Do I shoot at tanks with this round? :P

Yup the penetrator goes 'straight 'through' the armour, basically it uses its kinetic energy for the kill. The HEAT round (High Explosive Anti Tank) used to be used but as armour effectiveness improved, an explosion, even with a shaped charge, on the outside became less and less effective. Most rounds used from a tank are 'sabot'[1] ones .

[1] APFSDS (Armour Piercing Fin Stabilised Discarding Sabot)

A sabot being a wooden shoe. Any truth, or is it an urban myth, that french weavers used to throw there clog type shoes into machinery to stop (a la luddites) them, hence sabotage?

586192.  Sun Jul 19, 2009 4:34 am Reply with quote

Sadly not. The word entered English in 1910 when it was used to describe the actions of striking French railway workers, allegedly because the wooden sleepers were also called sabot after the clogs. That's not true either. Words derived from sabot were used centuries before either the Industrial Revolution or the later strike to mean anyone or anything which was noisy or clumsy because of the clogs' association with the more rustic type of person. Over time clumsiness developed into deliberate damage and we adopted it into English with that meaning.

586344.  Sun Jul 19, 2009 8:50 am Reply with quote

soup wrote:
Mike is it still called a Ballista if the torque is 'provided' by wound up skeins of rope as opposed to the deformation of that bow part?
Can remember Adam Hart-Davis (Local Heroes?) with a troop of re-enactors firing a 'Ballista' using twisted skeins, and the command to fire sounded like "Yaketah!".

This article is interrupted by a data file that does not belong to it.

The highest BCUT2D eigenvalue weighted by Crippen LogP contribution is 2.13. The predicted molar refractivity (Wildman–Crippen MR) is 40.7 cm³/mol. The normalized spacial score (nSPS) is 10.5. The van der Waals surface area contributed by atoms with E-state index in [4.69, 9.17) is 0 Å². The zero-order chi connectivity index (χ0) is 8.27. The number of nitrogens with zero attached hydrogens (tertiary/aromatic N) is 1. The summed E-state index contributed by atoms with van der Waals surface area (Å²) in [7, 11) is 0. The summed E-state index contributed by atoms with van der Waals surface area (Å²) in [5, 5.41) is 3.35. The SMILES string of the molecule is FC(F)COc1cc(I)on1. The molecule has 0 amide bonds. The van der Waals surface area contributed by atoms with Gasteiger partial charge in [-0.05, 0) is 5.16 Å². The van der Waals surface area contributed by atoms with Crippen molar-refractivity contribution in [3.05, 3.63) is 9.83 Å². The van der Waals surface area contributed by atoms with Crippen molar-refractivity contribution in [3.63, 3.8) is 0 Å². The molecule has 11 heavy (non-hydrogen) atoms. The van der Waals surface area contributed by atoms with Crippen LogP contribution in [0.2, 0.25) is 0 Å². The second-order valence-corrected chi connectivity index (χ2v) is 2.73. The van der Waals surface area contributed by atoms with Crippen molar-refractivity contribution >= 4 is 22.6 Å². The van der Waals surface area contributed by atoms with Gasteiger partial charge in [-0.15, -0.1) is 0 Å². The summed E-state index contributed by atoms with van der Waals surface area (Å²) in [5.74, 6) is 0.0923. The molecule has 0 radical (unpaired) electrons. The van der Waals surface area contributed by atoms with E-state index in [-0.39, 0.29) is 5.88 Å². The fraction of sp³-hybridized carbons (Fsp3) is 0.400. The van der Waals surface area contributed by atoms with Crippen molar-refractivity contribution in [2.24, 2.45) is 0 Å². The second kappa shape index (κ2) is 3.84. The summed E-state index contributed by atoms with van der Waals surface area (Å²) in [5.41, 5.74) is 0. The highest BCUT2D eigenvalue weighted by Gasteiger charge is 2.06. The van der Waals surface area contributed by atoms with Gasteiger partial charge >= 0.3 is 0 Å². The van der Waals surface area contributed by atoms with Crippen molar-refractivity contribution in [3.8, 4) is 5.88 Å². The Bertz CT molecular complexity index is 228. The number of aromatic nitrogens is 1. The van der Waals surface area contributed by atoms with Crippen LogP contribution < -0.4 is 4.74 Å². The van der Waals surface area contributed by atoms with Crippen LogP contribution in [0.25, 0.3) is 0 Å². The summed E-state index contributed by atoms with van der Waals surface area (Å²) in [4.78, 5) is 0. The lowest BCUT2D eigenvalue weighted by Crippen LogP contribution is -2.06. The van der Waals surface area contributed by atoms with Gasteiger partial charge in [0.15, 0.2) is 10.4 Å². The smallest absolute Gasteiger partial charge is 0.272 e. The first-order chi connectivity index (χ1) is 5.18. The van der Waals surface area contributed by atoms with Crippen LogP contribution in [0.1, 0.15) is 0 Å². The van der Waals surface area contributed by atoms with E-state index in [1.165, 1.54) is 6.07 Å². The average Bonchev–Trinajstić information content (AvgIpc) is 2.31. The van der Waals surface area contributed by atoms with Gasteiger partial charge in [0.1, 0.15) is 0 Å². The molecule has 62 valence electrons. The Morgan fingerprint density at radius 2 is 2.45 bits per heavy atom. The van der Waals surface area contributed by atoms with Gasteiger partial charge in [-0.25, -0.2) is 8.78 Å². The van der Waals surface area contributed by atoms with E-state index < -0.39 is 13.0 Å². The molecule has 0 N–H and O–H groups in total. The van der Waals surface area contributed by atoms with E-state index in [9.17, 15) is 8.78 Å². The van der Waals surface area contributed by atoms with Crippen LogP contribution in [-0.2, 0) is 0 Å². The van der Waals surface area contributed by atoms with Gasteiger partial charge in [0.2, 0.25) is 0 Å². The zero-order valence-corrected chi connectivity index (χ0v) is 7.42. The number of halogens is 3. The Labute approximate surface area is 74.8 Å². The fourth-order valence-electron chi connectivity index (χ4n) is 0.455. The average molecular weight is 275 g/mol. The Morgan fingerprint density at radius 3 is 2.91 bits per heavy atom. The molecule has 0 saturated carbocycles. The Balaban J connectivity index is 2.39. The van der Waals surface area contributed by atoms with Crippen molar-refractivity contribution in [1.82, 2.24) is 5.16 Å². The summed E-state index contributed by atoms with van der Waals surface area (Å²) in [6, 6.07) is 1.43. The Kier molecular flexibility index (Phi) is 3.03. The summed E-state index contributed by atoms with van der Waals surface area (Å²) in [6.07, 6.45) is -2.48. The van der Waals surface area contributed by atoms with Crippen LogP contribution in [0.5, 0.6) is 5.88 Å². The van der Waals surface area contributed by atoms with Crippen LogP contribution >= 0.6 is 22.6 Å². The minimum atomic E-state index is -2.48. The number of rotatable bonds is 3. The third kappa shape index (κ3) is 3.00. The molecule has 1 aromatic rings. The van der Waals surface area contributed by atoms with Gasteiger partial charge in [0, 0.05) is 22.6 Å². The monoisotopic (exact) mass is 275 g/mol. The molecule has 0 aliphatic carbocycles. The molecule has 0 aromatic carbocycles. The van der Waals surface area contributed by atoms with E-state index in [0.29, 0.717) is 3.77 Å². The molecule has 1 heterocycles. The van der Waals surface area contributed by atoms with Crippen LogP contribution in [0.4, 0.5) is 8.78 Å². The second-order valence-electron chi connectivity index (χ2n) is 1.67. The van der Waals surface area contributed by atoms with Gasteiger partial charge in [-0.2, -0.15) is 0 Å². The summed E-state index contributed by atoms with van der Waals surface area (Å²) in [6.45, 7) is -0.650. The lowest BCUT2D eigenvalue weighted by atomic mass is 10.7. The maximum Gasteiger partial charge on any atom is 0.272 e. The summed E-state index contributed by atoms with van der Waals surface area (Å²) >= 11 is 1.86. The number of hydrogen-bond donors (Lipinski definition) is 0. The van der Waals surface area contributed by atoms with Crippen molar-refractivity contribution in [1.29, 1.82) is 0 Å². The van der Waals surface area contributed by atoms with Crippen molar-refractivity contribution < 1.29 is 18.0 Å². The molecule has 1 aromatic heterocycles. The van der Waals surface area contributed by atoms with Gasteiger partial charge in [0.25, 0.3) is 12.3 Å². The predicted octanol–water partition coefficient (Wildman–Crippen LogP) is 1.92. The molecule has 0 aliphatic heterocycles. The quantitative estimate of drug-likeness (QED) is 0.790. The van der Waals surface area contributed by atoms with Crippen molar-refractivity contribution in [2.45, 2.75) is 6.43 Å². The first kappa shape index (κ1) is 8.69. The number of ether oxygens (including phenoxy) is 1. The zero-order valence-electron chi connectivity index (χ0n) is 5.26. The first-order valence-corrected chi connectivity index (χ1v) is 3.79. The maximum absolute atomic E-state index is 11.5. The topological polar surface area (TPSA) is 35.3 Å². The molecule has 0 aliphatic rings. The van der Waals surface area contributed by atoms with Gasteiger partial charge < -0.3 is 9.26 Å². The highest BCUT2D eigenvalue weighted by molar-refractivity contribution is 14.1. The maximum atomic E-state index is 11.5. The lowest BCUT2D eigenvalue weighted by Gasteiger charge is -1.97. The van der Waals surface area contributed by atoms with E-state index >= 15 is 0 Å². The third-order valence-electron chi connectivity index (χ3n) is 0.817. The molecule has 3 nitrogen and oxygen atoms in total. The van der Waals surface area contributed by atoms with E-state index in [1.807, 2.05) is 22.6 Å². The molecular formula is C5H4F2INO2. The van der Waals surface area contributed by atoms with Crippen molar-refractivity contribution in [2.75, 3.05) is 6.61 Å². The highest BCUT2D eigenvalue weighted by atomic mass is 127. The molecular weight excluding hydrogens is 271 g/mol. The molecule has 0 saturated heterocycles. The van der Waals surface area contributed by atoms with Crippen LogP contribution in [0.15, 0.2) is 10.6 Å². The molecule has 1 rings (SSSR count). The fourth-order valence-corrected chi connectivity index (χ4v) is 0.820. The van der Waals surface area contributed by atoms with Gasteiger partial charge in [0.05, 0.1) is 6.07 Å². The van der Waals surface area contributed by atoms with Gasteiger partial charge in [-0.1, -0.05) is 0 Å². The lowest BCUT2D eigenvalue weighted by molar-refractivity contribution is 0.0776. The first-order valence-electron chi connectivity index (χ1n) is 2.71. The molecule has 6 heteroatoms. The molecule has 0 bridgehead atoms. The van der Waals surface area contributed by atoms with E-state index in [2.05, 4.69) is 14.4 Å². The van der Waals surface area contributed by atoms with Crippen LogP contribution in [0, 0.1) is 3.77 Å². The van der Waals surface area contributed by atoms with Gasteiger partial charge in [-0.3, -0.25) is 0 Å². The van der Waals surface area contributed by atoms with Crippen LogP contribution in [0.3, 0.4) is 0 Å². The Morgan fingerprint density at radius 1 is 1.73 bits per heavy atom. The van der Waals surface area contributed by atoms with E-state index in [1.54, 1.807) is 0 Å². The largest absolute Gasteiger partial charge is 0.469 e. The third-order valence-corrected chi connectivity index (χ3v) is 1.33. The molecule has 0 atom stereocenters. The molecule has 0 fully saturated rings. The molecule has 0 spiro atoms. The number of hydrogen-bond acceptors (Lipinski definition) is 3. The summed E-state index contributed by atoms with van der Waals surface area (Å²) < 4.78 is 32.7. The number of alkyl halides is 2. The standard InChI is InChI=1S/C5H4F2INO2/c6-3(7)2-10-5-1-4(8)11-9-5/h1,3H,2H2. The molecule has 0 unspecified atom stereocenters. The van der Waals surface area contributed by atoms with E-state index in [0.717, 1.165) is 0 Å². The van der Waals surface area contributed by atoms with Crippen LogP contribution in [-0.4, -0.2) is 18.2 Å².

It will have been 'What Did The Romans Ever Do For Us?'. That part of it was filmed at Lunt Roman Fort about 5 miles from me and about 50 yards from Coventry airport. Lunt was actually a cavalry training station but I think they said on the program that local enthusiasts had built the balista. The word being used will have been "iacta" as in

Alea iacta est

the famous quote from Julius Ceasar on crossing the Rubicon meaning "The die is cast" iacta being the cast/throw bit of it.

Quite Interestingly it seems Caesar never said those words, according to Plutarch (via Wiki) he actually spoke a phrase in Greek

"Ἀνερρίφθω κύβος" [anerriphtho kybos] - 'Let the dice be cast'

which was translated into Latin in the form more familiar to us.

590487.  Tue Jul 28, 2009 2:55 am Reply with quote

My question to you Brit Historians....why is it called the hundred years war? In 1360 France and England signed the Treaty of Bretigny? Of course France re-started the war, but why not divide the war up?

Here's the other weird thing: Joan of Arc didn't just fight British...but she also fought the French. Paris was run by Burgundians who was at war with the French King. It was they who turned captured her and turned her over to the english.

Sadurian Mike
591725.  Wed Jul 29, 2009 2:08 pm Reply with quote

It was called the Hundred Years War (by later historians) because it lasted approximately 100 years (1337 to 1453, actually 116 years) and it was a convenient label to apply to the series of small wars fought by France, England and an assorted supporting cast over sovereignty of parts of what are now France.

Plenty of treaties were signed along the way, but new conflicts broke out.

Burgundy at that point, by the way, wasn't French. It was an independent Duchy, as were many other places which are now considered part of France.

591842.  Wed Jul 29, 2009 4:36 pm Reply with quote

Sadurian Mike wrote:
Burgundy at that point, by the way, wasn't French. It was an independent Duchy, as were many other places which are now considered part of France.
It was even on the tube, close to Pimlico... and required a passport.

Or was that a film... :-D